The correlations identified herein through studying P. aeruginosa isolates from coinfected CF patients support the hypothesis that one way P. aeruginosa and S. aureus coexist in the CF lung is through P. aeruginosa reducing antimicrobial generation, driven by alginate overproduction. While we are beginning to advance our knowledge of the distribution of microbial species during CF pulmonary infections, and how and to what extent interspecies interactions occur (50, 51), our understanding remains quite limited. We predict that in certain areas of the lung, P. aeruginosa and S. aureus are spatially segregated, which also likely contributes to S. aureus survival of during coinfection, independent of P. aeruginosa competitive phenotypes. Thus, it is necessary to further investigate the extent of spatial interspecies coexistence in CF, and its influence on microbial physiology and patient outcome. If the former hypothesis is supported, that P. aeruginosa adapts to the presence of competing species, we can explore if such adaptations are specific to S. aureus. Reported studies from the Whiteley group suggest that P. aeruginosa senses and responds to N-acetylglucosamine (GlcNAc) shed from the cell wall of Gram-positive organisms (52); therefore, some specificity of response may be afforded to Gram-positive organisms.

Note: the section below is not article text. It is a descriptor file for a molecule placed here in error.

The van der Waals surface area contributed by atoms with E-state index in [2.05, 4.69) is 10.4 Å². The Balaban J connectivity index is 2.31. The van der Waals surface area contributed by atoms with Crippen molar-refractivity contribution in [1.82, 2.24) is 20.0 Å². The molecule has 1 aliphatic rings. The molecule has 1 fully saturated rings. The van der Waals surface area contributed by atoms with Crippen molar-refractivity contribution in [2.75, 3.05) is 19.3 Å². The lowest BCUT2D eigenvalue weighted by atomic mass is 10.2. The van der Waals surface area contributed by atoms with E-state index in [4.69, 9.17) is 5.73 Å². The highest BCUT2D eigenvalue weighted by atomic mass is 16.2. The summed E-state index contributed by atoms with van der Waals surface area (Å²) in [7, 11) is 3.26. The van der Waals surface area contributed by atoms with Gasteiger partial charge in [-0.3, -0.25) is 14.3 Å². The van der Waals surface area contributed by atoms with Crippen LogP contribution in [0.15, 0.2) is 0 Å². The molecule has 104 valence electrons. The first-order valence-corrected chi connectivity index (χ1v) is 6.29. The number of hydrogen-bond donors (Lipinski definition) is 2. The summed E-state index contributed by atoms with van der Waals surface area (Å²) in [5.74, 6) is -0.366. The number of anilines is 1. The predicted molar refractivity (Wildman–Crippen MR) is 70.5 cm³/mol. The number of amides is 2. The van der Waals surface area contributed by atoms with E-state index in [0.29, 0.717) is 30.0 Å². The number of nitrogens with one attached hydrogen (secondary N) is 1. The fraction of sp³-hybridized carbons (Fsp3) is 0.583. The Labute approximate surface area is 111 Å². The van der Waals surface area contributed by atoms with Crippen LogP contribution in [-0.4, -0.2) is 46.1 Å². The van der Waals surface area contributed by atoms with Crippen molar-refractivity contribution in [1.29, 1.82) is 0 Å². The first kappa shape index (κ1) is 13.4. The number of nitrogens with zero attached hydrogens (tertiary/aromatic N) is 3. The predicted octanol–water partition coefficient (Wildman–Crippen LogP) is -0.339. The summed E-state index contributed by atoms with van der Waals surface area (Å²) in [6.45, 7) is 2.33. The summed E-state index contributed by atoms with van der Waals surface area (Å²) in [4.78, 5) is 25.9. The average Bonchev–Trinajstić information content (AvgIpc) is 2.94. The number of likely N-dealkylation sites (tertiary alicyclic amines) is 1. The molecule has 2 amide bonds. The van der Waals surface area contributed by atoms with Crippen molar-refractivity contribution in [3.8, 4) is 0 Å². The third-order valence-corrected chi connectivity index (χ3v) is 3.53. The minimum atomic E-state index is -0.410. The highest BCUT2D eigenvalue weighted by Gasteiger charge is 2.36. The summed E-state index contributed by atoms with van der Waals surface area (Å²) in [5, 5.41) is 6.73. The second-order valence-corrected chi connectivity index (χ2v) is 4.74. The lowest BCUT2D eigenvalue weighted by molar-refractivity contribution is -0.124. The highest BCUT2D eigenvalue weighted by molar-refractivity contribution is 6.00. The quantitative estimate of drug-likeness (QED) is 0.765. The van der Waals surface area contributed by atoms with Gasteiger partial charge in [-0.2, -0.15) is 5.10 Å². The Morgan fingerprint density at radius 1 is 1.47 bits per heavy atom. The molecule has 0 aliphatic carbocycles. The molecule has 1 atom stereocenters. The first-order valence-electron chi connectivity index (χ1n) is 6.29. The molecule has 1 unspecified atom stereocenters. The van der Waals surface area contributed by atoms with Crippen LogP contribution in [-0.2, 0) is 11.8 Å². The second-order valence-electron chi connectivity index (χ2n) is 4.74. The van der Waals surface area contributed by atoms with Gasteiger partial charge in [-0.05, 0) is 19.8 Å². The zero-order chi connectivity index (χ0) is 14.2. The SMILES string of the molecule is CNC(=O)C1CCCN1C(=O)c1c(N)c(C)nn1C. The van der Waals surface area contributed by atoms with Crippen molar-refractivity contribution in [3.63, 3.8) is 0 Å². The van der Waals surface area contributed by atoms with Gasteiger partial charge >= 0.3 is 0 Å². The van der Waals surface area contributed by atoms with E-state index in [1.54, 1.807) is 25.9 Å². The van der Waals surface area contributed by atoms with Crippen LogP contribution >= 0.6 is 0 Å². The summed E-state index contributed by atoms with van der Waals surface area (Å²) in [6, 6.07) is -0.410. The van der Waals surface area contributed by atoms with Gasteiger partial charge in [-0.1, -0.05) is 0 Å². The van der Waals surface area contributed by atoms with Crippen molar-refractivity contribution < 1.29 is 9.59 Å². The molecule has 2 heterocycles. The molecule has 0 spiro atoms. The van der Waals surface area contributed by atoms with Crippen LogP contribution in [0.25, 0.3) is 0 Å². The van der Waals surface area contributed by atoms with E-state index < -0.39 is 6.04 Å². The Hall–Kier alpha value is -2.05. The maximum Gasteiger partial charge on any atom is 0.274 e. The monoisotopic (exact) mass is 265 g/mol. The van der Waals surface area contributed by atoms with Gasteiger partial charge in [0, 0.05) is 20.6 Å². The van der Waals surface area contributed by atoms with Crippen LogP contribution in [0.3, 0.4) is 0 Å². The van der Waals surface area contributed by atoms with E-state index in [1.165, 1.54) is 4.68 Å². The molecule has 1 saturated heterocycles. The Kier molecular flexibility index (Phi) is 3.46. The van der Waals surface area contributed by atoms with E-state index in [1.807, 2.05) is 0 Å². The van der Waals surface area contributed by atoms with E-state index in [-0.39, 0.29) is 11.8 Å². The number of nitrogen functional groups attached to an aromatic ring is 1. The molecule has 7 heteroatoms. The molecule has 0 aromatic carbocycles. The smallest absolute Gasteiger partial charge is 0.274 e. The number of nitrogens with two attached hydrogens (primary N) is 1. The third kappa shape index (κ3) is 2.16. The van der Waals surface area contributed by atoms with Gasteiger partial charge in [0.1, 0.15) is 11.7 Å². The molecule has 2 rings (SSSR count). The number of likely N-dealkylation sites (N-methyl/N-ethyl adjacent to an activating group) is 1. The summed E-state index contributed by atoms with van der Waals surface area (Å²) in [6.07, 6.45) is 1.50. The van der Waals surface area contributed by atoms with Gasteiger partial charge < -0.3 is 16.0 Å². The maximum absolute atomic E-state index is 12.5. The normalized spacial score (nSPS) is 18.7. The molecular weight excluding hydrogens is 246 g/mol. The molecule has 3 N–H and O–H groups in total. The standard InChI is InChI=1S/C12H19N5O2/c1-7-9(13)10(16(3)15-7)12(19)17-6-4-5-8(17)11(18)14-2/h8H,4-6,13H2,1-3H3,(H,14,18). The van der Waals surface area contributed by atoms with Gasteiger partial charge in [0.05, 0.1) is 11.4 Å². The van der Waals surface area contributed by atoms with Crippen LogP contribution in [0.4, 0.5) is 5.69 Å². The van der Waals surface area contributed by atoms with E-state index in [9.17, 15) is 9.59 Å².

Our expression analysis revealed alginate-overproducing strains decrease expression of genes required for pyoverdine, HQNO, and rhamnolipid synthesis, as well as norC, encoding a nitric oxide reductase, and fliC, encoding flagellin type B. We predict alginate may also exert effects on additional P. aeruginosa genes not examined in this study. Each gene identified here has been reported previously to be directly or indirectly regulated by AlgT (27,30). Our data support a mechanism of indirect regulation, whereby AlgT activates transcription of PalgD, resulting in increased alginate production, which reduces the expression of a subset of genes in the AlgT regulon. In agreement with a model of alginate-dependent regulation independent of AlgT, we did not observe changes in algT gene expression (or additional genes analyzed known to be AlgT regulated) in the mucA22 algD::FRT mutant compared to the mucA22 strain or in PAO1algIND with and without arabinose (Fig. 3; Table S2). However, it remains a formal possibility that limiting alginate production reduces posttranscriptional AlgT activity and alters expression of only a subset of AlgT-regulated genes.